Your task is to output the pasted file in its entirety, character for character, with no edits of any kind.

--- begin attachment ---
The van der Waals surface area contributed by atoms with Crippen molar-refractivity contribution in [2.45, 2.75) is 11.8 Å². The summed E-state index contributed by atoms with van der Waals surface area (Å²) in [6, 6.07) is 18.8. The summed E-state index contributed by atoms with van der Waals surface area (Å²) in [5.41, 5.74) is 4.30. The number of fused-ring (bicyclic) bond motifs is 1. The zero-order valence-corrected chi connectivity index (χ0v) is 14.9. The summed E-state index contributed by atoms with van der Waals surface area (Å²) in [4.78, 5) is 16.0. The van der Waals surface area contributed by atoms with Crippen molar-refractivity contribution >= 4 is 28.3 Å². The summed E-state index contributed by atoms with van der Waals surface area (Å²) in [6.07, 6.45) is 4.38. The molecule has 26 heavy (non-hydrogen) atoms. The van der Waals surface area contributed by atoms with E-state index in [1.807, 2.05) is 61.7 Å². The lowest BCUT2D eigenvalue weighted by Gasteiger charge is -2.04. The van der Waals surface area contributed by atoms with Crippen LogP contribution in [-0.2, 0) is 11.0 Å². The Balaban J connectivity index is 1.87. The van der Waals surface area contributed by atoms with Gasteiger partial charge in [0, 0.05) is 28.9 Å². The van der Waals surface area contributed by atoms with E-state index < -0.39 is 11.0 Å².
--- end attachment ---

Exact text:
The van der Waals surface area contributed by atoms with Crippen molar-refractivity contribution in [2.45, 2.75) is 11.8 Å². The summed E-state index contributed by atoms with van der Waals surface area (Å²) in [6, 6.07) is 18.8. The summed E-state index contributed by atoms with van der Waals surface area (Å²) in [5.41, 5.74) is 4.30. The number of fused-ring (bicyclic) bond motifs is 1. The zero-order valence-corrected chi connectivity index (χ0v) is 14.9. The summed E-state index contributed by atoms with van der Waals surface area (Å²) in [4.78, 5) is 16.0. The van der Waals surface area contributed by atoms with Crippen molar-refractivity contribution >= 4 is 28.3 Å². The summed E-state index contributed by atoms with van der Waals surface area (Å²) in [6.07, 6.45) is 4.38. The molecule has 26 heavy (non-hydrogen) atoms. The van der Waals surface area contributed by atoms with E-state index in [1.807, 2.05) is 61.7 Å². The lowest BCUT2D eigenvalue weighted by Gasteiger charge is -2.04. The van der Waals surface area contributed by atoms with Crippen LogP contribution in [-0.2, 0) is 11.0 Å². The Balaban J connectivity index is 1.87. The van der Waals surface area contributed by atoms with Gasteiger partial charge in [0, 0.05) is 28.9 Å². The van der Waals surface area contributed by atoms with E-state index < -0.39 is 11.0 Å².